On the other hand, I actually heard a wounded Marine who had returned from Vietnam whom I met off campus called a “baby killer” (not to his face!) by a wish-I-had-gone-to-Woodstocker.

Apart from the merits or demerits of the music, the “Woodstock Generation” became a model for today’s virtue signalers.

-1 ( +0 / -1 )

@Toasted Heretic

What cultural decay did peace and love contribute to the US and how did it manifest?

“Peace and love”? You have been taken in by self-aggrandizing propagandists.

0 ( +1 / -1 )

Toasted HereticToday 08:41 am JSTYou can see it in the cultural decay that pervades America today.

What cultural decay did peace and love contribute to the US and how did it manifest?

30 years ago, 'peace and love' was really starting to sprout up as the Iron Curtain was falling down. Hungary and Poland had thrown off their Communist regimes peacefully and Czechoslovakia would soon follow. East Germany would soon allow people to emigrate to West Germany and the Berlin Wall was opened up in November. The U.S.S.R. was undergoing perestroika and in the Baltic republics there was the ethnic regional 'Singing Revolution'. Bulgaria's regime resigned from power. Romania's was overthrown violently.

As a musical indicator, Tears For Fears had a #2 hit with 'Sowing the Seeds of Love' and that summer the Moscow Peace Fest went on, featuring artists like Alice Cooper, Judas Priest, Motley Crue, Poison and more.

The Cold War ended by peaceful means at the end of the 80s decade. A new decade was coming, it was a time of hope.

I had just got out of the military the previous year and I was proud to have served during a time of glasnost and change. however, even as the USA and USSR buried the hatchet I knew that there would be other despots - like Gadhafi, Iran's ayatollahs and such who love to cause trouble to deal with. Still, the 2 main superpowers settling their differences without war - it was a great feeling! Even the Panama War of 1989-1990 couldn't spoil it.

In 1991 Americans got addicted to war when it was all over the TV and radio, and they loved it. Ate it up. Souvenir T-shirts, coffee mugs, junk were sold in the name of 'supporting the troops' who got neglected by our government and were now gladiators. It was sickening. And America itself is ruled by a hateful immature racist scumpot even worse than the Communist clods who were deposed in Eastern Europe 30 years ago. Very sad.

1 ( +1 / -0 )

The “Woodstock Generation” has been a curse in American society and the world in general.

and, You can see it in the cultural decay that pervades America today.

As one of that generation I feel duty-bound to refute these two very emotional responses which, without a shred of evidence, constitute a cruel calumny against a generation of young men and women who paid with their blood for the real "curse in American society", the "military-industrial complex", which a prescient President Eisenhower warned in his valedictory speech to the nation posed a grave threat to the republic. Woodstock, a prominent symbol of America's 1960s' cultural revolution, still serves as a lightning rod for the raging culture wars which 50 years later continue to scar American society.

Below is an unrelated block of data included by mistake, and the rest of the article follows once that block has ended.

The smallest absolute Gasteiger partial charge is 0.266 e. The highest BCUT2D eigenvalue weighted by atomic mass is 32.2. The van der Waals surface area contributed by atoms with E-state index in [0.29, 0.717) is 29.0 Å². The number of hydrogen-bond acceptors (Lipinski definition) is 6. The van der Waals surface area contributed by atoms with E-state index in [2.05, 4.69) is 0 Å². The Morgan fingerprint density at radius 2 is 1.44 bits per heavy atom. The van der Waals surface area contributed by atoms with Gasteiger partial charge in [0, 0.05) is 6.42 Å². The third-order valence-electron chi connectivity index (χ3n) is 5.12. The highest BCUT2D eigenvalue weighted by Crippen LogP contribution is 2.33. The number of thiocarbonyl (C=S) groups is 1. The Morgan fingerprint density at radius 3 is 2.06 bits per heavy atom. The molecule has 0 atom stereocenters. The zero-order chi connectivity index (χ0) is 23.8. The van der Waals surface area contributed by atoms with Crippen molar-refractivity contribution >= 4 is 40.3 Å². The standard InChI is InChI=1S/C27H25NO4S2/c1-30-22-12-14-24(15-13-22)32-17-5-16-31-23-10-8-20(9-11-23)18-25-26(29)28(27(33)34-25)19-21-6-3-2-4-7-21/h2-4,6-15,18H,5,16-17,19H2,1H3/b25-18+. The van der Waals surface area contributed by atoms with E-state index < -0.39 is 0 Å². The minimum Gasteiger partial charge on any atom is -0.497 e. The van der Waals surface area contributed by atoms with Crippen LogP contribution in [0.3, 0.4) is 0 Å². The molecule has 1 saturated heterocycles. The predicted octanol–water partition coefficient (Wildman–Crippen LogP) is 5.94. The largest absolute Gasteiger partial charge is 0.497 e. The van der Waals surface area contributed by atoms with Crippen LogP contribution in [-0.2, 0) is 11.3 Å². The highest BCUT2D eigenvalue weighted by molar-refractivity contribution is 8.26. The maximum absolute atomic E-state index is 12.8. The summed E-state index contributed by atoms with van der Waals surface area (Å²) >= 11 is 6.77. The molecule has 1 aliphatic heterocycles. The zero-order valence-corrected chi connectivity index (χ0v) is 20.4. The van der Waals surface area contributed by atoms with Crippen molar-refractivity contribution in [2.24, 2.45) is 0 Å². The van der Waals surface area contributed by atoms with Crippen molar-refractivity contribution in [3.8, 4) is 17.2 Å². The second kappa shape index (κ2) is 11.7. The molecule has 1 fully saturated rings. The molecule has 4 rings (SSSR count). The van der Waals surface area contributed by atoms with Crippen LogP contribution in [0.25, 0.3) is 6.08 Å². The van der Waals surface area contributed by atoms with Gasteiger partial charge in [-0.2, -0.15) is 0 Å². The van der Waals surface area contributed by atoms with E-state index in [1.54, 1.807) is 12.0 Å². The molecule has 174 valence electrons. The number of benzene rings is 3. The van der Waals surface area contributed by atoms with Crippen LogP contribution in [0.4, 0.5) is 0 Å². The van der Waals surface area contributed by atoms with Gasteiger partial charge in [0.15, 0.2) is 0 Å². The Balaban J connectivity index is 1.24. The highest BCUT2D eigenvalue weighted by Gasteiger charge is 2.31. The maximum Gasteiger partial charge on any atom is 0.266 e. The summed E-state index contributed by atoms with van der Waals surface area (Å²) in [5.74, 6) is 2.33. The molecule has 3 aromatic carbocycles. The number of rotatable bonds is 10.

0 ( +1 / -1 )

u_s__reamerToday 11:53 am JSTThe “Woodstock Generation” has been a curse in American society and the world in general.

and, You can see it in the cultural decay that pervades America today.

As one of that generation I feel duty-bound to refute these two very emotional responses which, without a shred of evidence, constitute a cruel calumny against a generation of young men and women who paid with their blood for the real "curse in American society", the "military-industrial complex", which a prescient President Eisenhower warned in his valedictory speech to the nation posed a grave threat to the republic. Woodstock, a prominent symbol of America's 1960s' cultural revolution, still serves as a lightning rod for the raging culture wars which 50 years later continue to scar American society.

Stupid hypocritical sheep in America still like to be led around by the hand. Look at the Trumpsters of today. The 'Woodstock' generation isn't/wasn't about irresponsible sex, drugs and debauchery. Previous 'more moral' generations were that way - history, even the Bible and other religious texts describe it all.

The curse is that people are raised to believe in and swear allegiances to something that really isn't there and live for, work for and die for the modern 'military-industrial complex'/machine that governs our lives - and only an elite profits from. It's not a hippie thing, a punk thing or anything but common sense and yes, a moral thing.

2 ( +2 / -0 )

Stupid hypocritical sheep in America still like to be led around by the hand. Look at the Trumpsters of today. The 'Woodstock' generation isn't/wasn't about irresponsible sex, drugs and debauchery.

All liberal tenants

Previous 'more moral' generations were that way - history, even the Bible and other religious texts describe it all. 

What’s wrong with that?

The curse is that people are raised to believe in and swear allegiances to something that really isn't there and live for, work for and die for the modern 'military-industrial complex'/machine that governs our lives

Come again?

and only an elite profits from. It's not a hippie thing,

Yeah, it was because most of them gave birth to radicals that are like a cancerous cell in our schools, media and TV and Film as well as government, not to mention the bad fashion they gave us back then. My parents always despised Hippies and always thought even back then that, that movement would be the downfall spiral of America, thank God I always listened to my parents.

-2 ( +0 / -2 )

The CIA were a large part of the SF hippie movement when they released onto the streets huge quantities of pure Orange Sunshine LSD and Blue microdots. Timothy Leary CIA.

https://etherzone.com/the-cia-created-the-drug-culture-my-weekend-with-timothy-leary/

0 ( +0 / -0 )

I personally know quite a few people who experienced the 1960's hippie movement, travelled overland to Indian but went on to become some of the biggest capitalists in the world. Many people without direct experience speak much nonsense.

1 ( +1 / -0 )